Crockpot supporters

I just finished reading your editorial {"Microwaves and crock pots," Feb. 2003} and wanted to write to tell you I agree. There is one difference of opinion that I have, and it concerns the use of the word "urgent" when you were discussing root cause analysis. I have often used the term, "the tyranny of the urgent.

03/15/2003


I just finished reading your editorial {"Microwaves and crock pots,"

Feb. 2003} and wanted to write to tell you I agree. There is one difference of opinion that I have, and it concerns the use of the word "urgent" when you were discussing root cause analysis. I have often used the term, "the tyranny of the urgent." It seems we have time for the "urgent" items but no time for the "important" items. I would class root cause analysis as an "important" activity that is often neglected in favor of "urgent" activities. Just a matter of semantics.

Thanks for pointing out the need to stop and think. Like your pastor, I, too, am a "crockpot" guy, though many might spell that "crack pot" when it applies to me. — Michael R. Dunlap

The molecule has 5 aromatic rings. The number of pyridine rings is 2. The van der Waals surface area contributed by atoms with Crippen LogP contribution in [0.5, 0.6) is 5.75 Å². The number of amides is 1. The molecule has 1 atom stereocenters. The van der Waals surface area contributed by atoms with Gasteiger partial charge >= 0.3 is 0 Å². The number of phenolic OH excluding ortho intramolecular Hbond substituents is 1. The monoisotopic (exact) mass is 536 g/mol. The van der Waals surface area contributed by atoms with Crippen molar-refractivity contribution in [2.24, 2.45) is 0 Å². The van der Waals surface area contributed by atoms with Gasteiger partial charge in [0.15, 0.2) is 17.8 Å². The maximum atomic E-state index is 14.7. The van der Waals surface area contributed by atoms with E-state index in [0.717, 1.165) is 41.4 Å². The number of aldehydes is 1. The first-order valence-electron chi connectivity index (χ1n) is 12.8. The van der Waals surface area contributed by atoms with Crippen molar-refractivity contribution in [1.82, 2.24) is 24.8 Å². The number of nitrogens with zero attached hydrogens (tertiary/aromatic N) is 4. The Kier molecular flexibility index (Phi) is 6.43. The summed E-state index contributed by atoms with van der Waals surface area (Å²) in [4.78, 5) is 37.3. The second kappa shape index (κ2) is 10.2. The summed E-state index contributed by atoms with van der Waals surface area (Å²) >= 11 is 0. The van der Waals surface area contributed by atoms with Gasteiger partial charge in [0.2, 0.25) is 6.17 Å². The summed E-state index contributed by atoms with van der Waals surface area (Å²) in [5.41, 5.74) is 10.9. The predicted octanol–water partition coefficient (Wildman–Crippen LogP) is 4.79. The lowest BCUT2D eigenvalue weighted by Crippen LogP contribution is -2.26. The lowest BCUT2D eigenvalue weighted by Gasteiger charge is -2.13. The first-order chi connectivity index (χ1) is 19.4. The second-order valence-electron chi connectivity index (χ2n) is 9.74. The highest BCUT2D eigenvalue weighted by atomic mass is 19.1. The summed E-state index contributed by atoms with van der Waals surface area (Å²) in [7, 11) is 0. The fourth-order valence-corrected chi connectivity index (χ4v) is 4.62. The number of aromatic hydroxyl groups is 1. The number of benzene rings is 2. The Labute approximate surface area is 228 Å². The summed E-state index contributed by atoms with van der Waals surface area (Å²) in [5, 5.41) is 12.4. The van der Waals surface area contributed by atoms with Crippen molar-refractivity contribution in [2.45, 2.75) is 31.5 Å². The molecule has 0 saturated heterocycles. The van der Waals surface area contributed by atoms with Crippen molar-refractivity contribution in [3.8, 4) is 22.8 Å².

You have really hit the nail on the head with your comments about today's fascination with one speed — fast. We seem to be becoming so obsessed with speed that we are starting to believe that even our leisure time must be fast! We seem to be forgetting that not everything must be done at the speed of light. — Jay Thornton

You're showing your age... All the wisdom reflected in your editorial shows clearly that you've been "around the block" a few times! "Fast is better" is another flawed business mantra that lacks substance when you really think about it, as you did so well. Thank goodness there are a few "crockpots" like yourself that realize that everything in life is not a crisis and most good things take a certain amount of time — like babies! Thanks for another insightful editorial. — Carl DeCasper





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